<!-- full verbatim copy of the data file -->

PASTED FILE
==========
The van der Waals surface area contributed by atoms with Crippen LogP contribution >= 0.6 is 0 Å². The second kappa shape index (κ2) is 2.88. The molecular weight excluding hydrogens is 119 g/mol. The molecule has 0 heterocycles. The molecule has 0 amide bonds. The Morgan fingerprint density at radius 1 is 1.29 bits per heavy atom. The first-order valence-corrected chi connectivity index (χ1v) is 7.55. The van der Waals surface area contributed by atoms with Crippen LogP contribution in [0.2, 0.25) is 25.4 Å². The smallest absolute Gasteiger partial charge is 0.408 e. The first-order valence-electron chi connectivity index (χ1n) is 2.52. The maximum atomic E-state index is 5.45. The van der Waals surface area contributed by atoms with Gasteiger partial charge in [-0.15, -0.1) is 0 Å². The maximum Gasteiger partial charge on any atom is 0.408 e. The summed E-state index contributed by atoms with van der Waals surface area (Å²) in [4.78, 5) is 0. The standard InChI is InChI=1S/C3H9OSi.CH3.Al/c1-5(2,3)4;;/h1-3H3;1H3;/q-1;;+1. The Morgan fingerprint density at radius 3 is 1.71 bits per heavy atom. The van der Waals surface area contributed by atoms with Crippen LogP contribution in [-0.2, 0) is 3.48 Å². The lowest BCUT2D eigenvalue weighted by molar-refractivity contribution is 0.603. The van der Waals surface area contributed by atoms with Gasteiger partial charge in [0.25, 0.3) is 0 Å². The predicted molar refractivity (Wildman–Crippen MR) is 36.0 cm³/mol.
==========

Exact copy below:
The van der Waals surface area contributed by atoms with Crippen LogP contribution >= 0.6 is 0 Å². The second kappa shape index (κ2) is 2.88. The molecular weight excluding hydrogens is 119 g/mol. The molecule has 0 heterocycles. The molecule has 0 amide bonds. The Morgan fingerprint density at radius 1 is 1.29 bits per heavy atom. The first-order valence-corrected chi connectivity index (χ1v) is 7.55. The van der Waals surface area contributed by atoms with Crippen LogP contribution in [0.2, 0.25) is 25.4 Å². The smallest absolute Gasteiger partial charge is 0.408 e. The first-order valence-electron chi connectivity index (χ1n) is 2.52. The maximum atomic E-state index is 5.45. The van der Waals surface area contributed by atoms with Gasteiger partial charge in [-0.15, -0.1) is 0 Å². The maximum Gasteiger partial charge on any atom is 0.408 e. The summed E-state index contributed by atoms with van der Waals surface area (Å²) in [4.78, 5) is 0. The standard InChI is InChI=1S/C3H9OSi.CH3.Al/c1-5(2,3)4;;/h1-3H3;1H3;/q-1;;+1. The Morgan fingerprint density at radius 3 is 1.71 bits per heavy atom. The van der Waals surface area contributed by atoms with Crippen LogP contribution in [-0.2, 0) is 3.48 Å². The lowest BCUT2D eigenvalue weighted by molar-refractivity contribution is 0.603. The van der Waals surface area contributed by atoms with Gasteiger partial charge in [0.25, 0.3) is 0 Å². The predicted molar refractivity (Wildman–Crippen MR) is 36.0 cm³/mol.